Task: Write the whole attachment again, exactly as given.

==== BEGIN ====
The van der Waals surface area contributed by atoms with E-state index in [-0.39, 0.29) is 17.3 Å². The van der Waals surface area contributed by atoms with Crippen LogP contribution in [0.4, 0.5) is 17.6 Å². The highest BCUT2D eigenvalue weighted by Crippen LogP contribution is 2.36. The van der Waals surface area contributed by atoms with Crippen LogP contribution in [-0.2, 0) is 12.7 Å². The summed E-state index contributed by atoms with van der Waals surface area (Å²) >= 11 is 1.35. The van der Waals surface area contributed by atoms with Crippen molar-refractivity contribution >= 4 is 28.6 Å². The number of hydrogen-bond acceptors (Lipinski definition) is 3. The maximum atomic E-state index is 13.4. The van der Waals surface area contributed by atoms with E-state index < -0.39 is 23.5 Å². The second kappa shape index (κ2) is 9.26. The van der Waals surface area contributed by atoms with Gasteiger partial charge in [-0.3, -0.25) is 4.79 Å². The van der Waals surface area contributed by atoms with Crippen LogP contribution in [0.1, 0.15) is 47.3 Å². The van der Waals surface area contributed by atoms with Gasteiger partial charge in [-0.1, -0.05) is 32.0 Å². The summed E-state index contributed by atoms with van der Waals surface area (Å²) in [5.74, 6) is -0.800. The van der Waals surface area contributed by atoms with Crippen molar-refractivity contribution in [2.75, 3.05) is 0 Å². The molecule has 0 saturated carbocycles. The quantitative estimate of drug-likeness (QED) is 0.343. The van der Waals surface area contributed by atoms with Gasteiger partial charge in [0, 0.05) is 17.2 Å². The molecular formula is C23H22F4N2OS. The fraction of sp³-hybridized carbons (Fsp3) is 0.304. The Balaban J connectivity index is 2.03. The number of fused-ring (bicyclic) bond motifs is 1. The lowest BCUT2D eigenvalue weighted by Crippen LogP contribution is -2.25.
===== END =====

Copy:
The van der Waals surface area contributed by atoms with E-state index in [-0.39, 0.29) is 17.3 Å². The van der Waals surface area contributed by atoms with Crippen LogP contribution in [0.4, 0.5) is 17.6 Å². The highest BCUT2D eigenvalue weighted by Crippen LogP contribution is 2.36. The van der Waals surface area contributed by atoms with Crippen LogP contribution in [-0.2, 0) is 12.7 Å². The summed E-state index contributed by atoms with van der Waals surface area (Å²) >= 11 is 1.35. The van der Waals surface area contributed by atoms with Crippen molar-refractivity contribution >= 4 is 28.6 Å². The number of hydrogen-bond acceptors (Lipinski definition) is 3. The maximum atomic E-state index is 13.4. The van der Waals surface area contributed by atoms with E-state index < -0.39 is 23.5 Å². The second kappa shape index (κ2) is 9.26. The van der Waals surface area contributed by atoms with Gasteiger partial charge in [-0.3, -0.25) is 4.79 Å². The van der Waals surface area contributed by atoms with Crippen LogP contribution in [0.1, 0.15) is 47.3 Å². The van der Waals surface area contributed by atoms with Gasteiger partial charge in [-0.1, -0.05) is 32.0 Å². The summed E-state index contributed by atoms with van der Waals surface area (Å²) in [5.74, 6) is -0.800. The van der Waals surface area contributed by atoms with Crippen molar-refractivity contribution in [2.75, 3.05) is 0 Å². The molecule has 0 saturated carbocycles. The quantitative estimate of drug-likeness (QED) is 0.343. The van der Waals surface area contributed by atoms with Gasteiger partial charge in [0, 0.05) is 17.2 Å². The molecular formula is C23H22F4N2OS. The fraction of sp³-hybridized carbons (Fsp3) is 0.304. The Balaban J connectivity index is 2.03. The number of fused-ring (bicyclic) bond motifs is 1. The lowest BCUT2D eigenvalue weighted by Crippen LogP contribution is -2.25.